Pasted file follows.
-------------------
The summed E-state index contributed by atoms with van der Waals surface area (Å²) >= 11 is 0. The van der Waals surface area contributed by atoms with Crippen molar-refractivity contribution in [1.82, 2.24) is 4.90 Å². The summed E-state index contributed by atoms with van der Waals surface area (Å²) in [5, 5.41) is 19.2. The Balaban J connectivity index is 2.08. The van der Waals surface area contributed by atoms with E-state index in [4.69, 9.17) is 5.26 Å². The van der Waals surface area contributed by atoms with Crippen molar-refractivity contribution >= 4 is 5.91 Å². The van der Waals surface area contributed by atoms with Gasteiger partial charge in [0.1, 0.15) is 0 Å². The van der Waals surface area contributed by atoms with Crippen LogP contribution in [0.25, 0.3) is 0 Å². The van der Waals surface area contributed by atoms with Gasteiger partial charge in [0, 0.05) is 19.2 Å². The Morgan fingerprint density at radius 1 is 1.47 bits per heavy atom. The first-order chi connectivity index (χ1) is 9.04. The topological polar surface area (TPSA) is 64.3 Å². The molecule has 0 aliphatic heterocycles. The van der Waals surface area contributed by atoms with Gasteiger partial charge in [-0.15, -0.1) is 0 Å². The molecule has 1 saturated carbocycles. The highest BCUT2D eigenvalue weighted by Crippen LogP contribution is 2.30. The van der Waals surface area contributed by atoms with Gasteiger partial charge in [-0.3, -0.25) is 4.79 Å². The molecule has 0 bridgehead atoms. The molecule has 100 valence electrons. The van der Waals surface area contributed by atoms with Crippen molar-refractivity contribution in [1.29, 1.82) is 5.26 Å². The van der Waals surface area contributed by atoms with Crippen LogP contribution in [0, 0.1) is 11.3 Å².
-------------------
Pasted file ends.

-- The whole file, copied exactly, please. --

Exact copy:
The summed E-state index contributed by atoms with van der Waals surface area (Å²) >= 11 is 0. The van der Waals surface area contributed by atoms with Crippen molar-refractivity contribution in [1.82, 2.24) is 4.90 Å². The summed E-state index contributed by atoms with van der Waals surface area (Å²) in [5, 5.41) is 19.2. The Balaban J connectivity index is 2.08. The van der Waals surface area contributed by atoms with E-state index in [4.69, 9.17) is 5.26 Å². The van der Waals surface area contributed by atoms with Crippen molar-refractivity contribution >= 4 is 5.91 Å². The van der Waals surface area contributed by atoms with Gasteiger partial charge in [0.1, 0.15) is 0 Å². The van der Waals surface area contributed by atoms with Crippen LogP contribution in [0.25, 0.3) is 0 Å². The van der Waals surface area contributed by atoms with Gasteiger partial charge in [0, 0.05) is 19.2 Å². The Morgan fingerprint density at radius 1 is 1.47 bits per heavy atom. The first-order chi connectivity index (χ1) is 9.04. The topological polar surface area (TPSA) is 64.3 Å². The molecule has 0 aliphatic heterocycles. The van der Waals surface area contributed by atoms with Gasteiger partial charge in [-0.15, -0.1) is 0 Å². The molecule has 1 saturated carbocycles. The highest BCUT2D eigenvalue weighted by Crippen LogP contribution is 2.30. The van der Waals surface area contributed by atoms with Gasteiger partial charge in [-0.3, -0.25) is 4.79 Å². The molecule has 0 bridgehead atoms. The molecule has 100 valence electrons. The van der Waals surface area contributed by atoms with Crippen molar-refractivity contribution in [1.29, 1.82) is 5.26 Å². The van der Waals surface area contributed by atoms with Crippen LogP contribution in [0, 0.1) is 11.3 Å².